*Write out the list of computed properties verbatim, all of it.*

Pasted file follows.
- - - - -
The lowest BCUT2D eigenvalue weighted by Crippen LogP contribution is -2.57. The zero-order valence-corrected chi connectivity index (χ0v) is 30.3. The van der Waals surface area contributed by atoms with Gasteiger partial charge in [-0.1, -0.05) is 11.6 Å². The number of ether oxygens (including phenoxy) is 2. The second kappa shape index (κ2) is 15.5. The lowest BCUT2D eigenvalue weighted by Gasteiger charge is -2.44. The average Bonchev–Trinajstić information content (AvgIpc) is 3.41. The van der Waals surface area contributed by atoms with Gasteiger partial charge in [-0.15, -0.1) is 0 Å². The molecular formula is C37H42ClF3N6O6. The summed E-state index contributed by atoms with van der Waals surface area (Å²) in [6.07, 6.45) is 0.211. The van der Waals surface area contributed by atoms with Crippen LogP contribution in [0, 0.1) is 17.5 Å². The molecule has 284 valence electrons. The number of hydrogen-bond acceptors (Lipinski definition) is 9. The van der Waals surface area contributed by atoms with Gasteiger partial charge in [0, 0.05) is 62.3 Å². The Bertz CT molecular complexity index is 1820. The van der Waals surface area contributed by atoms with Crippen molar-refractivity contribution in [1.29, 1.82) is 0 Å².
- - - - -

The lowest BCUT2D eigenvalue weighted by Crippen LogP contribution is -2.57. The zero-order valence-corrected chi connectivity index (χ0v) is 30.3. The van der Waals surface area contributed by atoms with Gasteiger partial charge in [-0.1, -0.05) is 11.6 Å². The number of ether oxygens (including phenoxy) is 2. The second kappa shape index (κ2) is 15.5. The lowest BCUT2D eigenvalue weighted by Gasteiger charge is -2.44. The average Bonchev–Trinajstić information content (AvgIpc) is 3.41. The van der Waals surface area contributed by atoms with Gasteiger partial charge in [-0.15, -0.1) is 0 Å². The molecular formula is C37H42ClF3N6O6. The summed E-state index contributed by atoms with van der Waals surface area (Å²) in [6.07, 6.45) is 0.211. The van der Waals surface area contributed by atoms with Crippen LogP contribution in [0, 0.1) is 17.5 Å². The molecule has 284 valence electrons. The number of hydrogen-bond acceptors (Lipinski definition) is 9. The van der Waals surface area contributed by atoms with Gasteiger partial charge in [0, 0.05) is 62.3 Å². The Bertz CT molecular complexity index is 1820. The van der Waals surface area contributed by atoms with Crippen molar-refractivity contribution in [1.29, 1.82) is 0 Å².